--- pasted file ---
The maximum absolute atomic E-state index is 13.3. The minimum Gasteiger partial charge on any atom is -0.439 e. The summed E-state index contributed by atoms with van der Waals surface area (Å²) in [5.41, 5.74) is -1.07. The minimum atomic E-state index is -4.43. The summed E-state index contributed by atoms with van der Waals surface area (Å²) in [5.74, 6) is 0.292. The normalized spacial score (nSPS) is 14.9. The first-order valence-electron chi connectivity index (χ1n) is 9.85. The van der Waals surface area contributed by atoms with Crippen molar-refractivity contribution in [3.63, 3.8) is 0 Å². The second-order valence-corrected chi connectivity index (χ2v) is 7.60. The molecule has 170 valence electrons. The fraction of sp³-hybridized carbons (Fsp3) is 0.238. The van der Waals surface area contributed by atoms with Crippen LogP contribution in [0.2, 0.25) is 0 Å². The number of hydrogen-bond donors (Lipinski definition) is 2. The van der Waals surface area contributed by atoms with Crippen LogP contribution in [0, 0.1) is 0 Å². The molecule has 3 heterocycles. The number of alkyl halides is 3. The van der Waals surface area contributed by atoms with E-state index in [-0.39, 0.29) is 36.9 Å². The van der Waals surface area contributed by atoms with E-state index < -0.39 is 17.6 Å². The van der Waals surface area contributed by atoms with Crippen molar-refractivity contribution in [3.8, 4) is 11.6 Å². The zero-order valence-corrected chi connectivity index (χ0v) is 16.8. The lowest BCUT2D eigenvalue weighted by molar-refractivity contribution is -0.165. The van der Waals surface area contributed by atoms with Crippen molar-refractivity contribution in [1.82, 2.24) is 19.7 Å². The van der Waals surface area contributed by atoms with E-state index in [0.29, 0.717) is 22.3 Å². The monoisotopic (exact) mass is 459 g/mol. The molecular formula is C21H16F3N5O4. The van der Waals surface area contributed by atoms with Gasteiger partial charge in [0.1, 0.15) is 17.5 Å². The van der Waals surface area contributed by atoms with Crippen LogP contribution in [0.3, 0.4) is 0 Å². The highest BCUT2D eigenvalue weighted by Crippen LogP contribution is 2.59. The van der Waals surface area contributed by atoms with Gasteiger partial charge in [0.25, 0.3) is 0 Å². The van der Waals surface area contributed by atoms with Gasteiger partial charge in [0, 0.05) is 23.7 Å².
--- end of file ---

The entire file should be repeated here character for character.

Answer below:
The maximum absolute atomic E-state index is 13.3. The minimum Gasteiger partial charge on any atom is -0.439 e. The summed E-state index contributed by atoms with van der Waals surface area (Å²) in [5.41, 5.74) is -1.07. The minimum atomic E-state index is -4.43. The summed E-state index contributed by atoms with van der Waals surface area (Å²) in [5.74, 6) is 0.292. The normalized spacial score (nSPS) is 14.9. The first-order valence-electron chi connectivity index (χ1n) is 9.85. The van der Waals surface area contributed by atoms with Crippen molar-refractivity contribution in [3.63, 3.8) is 0 Å². The second-order valence-corrected chi connectivity index (χ2v) is 7.60. The molecule has 170 valence electrons. The fraction of sp³-hybridized carbons (Fsp3) is 0.238. The van der Waals surface area contributed by atoms with Crippen LogP contribution in [0.2, 0.25) is 0 Å². The number of hydrogen-bond donors (Lipinski definition) is 2. The van der Waals surface area contributed by atoms with Crippen LogP contribution in [0, 0.1) is 0 Å². The molecule has 3 heterocycles. The number of alkyl halides is 3. The van der Waals surface area contributed by atoms with E-state index in [-0.39, 0.29) is 36.9 Å². The van der Waals surface area contributed by atoms with E-state index < -0.39 is 17.6 Å². The van der Waals surface area contributed by atoms with Crippen molar-refractivity contribution in [3.8, 4) is 11.6 Å². The zero-order valence-corrected chi connectivity index (χ0v) is 16.8. The lowest BCUT2D eigenvalue weighted by molar-refractivity contribution is -0.165. The van der Waals surface area contributed by atoms with Crippen molar-refractivity contribution in [1.82, 2.24) is 19.7 Å². The van der Waals surface area contributed by atoms with E-state index in [0.29, 0.717) is 22.3 Å². The monoisotopic (exact) mass is 459 g/mol. The molecular formula is C21H16F3N5O4. The van der Waals surface area contributed by atoms with Gasteiger partial charge in [0.1, 0.15) is 17.5 Å². The van der Waals surface area contributed by atoms with Crippen LogP contribution in [0.3, 0.4) is 0 Å². The highest BCUT2D eigenvalue weighted by Crippen LogP contribution is 2.59. The van der Waals surface area contributed by atoms with Gasteiger partial charge in [0.25, 0.3) is 0 Å². The van der Waals surface area contributed by atoms with Gasteiger partial charge in [0, 0.05) is 23.7 Å².